What's Going on With the Met's "Blood Antiquities?"

A damning investigative report laid bare the dodgy details about the Metropolitan Museum of Art’s collection of ancient relics, raising the question of how a world-class art institution could overlook the missing provenance for hundreds of works, some with connections to known smugglers.

In March, the International Consortium of Investigative Journalists (ICIJ) dropped a bombshell of a story detailing the convoluted overlap between the Met’s antiquities collection and dealings by known looters and traffickers. Below are four key takeaways from the 4,000-word story and other reporting on the topic.

When did this start?

The looting and trafficking of antiquities is nothing new, but the article points to a collecting spree in the 1960s, when then-director Thomas Hoving sought to build the museum’s catalog, spurred on by an apparent desire to outshine rival institutions in Paris and London. According to ICIJ’s reporting, he admitted to relying on a network of known thieves, looters, and traffickers to do so, writing in his memoir that “his address book of ‘smugglers and fixers’ and other art-world acquaintances ‘was longer than anyone else’s in the field.’”

At the end of March, the District Attorney's office repatriated several looted antiquities from the Met's collection to Turkey. Credit: The Consulate General of the Republic of Turkey.

How much art are we talking about here?

At least 1,109 pieces were “previously owned by people who had been either indicted or convicted of antiquities crimes.” Of those, 309 were on display at the time ICIJ’s investigative report was published. Fewer than half of those 1,109 objects were accompanied by any records of how they departed their origin countries. This past September, the Manhattan District Attorney’s office seized 27 looted antiquities from the museum in what it described as an effort to “hasten the pace of repatriations that in the past often dragged on for a year or more.” Just last week, the DA’s office seized three artifacts looted from Turkey.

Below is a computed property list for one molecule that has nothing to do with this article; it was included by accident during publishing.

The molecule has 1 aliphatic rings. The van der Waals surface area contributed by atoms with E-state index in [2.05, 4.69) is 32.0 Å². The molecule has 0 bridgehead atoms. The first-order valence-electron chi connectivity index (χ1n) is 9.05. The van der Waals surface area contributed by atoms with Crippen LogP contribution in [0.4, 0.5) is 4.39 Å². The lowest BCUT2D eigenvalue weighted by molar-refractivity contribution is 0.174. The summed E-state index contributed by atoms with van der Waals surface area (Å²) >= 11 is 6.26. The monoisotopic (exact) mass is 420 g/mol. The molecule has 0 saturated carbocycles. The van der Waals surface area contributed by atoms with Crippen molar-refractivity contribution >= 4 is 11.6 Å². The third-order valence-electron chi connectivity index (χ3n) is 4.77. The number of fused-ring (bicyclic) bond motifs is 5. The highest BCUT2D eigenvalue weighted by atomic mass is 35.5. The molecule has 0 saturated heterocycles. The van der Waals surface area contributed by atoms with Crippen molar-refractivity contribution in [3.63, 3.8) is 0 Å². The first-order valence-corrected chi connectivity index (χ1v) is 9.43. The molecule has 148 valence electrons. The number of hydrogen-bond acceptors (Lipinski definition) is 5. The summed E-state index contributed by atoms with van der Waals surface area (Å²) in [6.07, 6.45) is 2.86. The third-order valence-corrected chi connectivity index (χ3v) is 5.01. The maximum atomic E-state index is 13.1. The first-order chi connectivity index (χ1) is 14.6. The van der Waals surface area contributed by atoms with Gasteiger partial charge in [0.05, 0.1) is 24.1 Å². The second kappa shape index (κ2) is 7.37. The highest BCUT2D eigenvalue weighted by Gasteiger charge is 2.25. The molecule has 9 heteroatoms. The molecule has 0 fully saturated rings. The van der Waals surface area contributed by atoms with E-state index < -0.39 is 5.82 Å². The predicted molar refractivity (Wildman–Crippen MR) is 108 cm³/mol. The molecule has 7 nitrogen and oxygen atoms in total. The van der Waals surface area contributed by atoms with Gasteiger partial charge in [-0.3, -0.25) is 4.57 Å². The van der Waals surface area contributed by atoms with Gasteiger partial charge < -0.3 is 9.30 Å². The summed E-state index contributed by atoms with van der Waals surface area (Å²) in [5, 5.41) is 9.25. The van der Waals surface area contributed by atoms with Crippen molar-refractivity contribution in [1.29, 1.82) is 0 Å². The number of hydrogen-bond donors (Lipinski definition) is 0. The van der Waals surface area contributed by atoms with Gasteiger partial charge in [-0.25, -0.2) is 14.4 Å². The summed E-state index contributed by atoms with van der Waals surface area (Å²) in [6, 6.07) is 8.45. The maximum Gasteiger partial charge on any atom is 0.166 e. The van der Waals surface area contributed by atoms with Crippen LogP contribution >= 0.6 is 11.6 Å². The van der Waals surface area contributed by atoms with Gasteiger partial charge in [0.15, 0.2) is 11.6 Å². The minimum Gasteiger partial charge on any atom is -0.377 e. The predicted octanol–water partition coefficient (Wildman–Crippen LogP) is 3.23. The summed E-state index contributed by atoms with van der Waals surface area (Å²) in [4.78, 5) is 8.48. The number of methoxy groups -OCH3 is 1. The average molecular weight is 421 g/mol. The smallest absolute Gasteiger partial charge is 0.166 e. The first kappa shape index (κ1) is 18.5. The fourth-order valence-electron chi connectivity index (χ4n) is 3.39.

What does any of this have to do with Kim Kardashian?

The repatriation of art with obfuscated or forged provenance is admittedly not the cocktail-party chatter of the masses. Then came Landon Nordeman’s photograph of a 2018 Met Gala twinning moment between Kim Kardashian and the gilded sarcophagus of Nedjemankh, which was looted from Egypt in 2014 and later sold to the museum with phony paperwork. Most photobombs are a mild inconvenience for celebs and normies alike—not a matter of global intrigue.

A photo of Kim Kardashian, taken by Landon Nordeman at the 2018 Met Gala, led to the repatriation of sarcophagus of Nedjemankh, which was looted from Egypt in 2014. Credit: Landon Nordeman

What is the museum doing about it?

The museum has repeatedly touted its cooperation with the DA’s office and its periodic seizures of pieces in the Met’s collection, such as the aforementioned sarcophagus—though really, do they have a choice? While the museum didn’t respond to ICIJ journalists about the provenance of the 309 works on display acquired from indicted or convicted smugglers, they did publish a blog post detailing their acquisition process.

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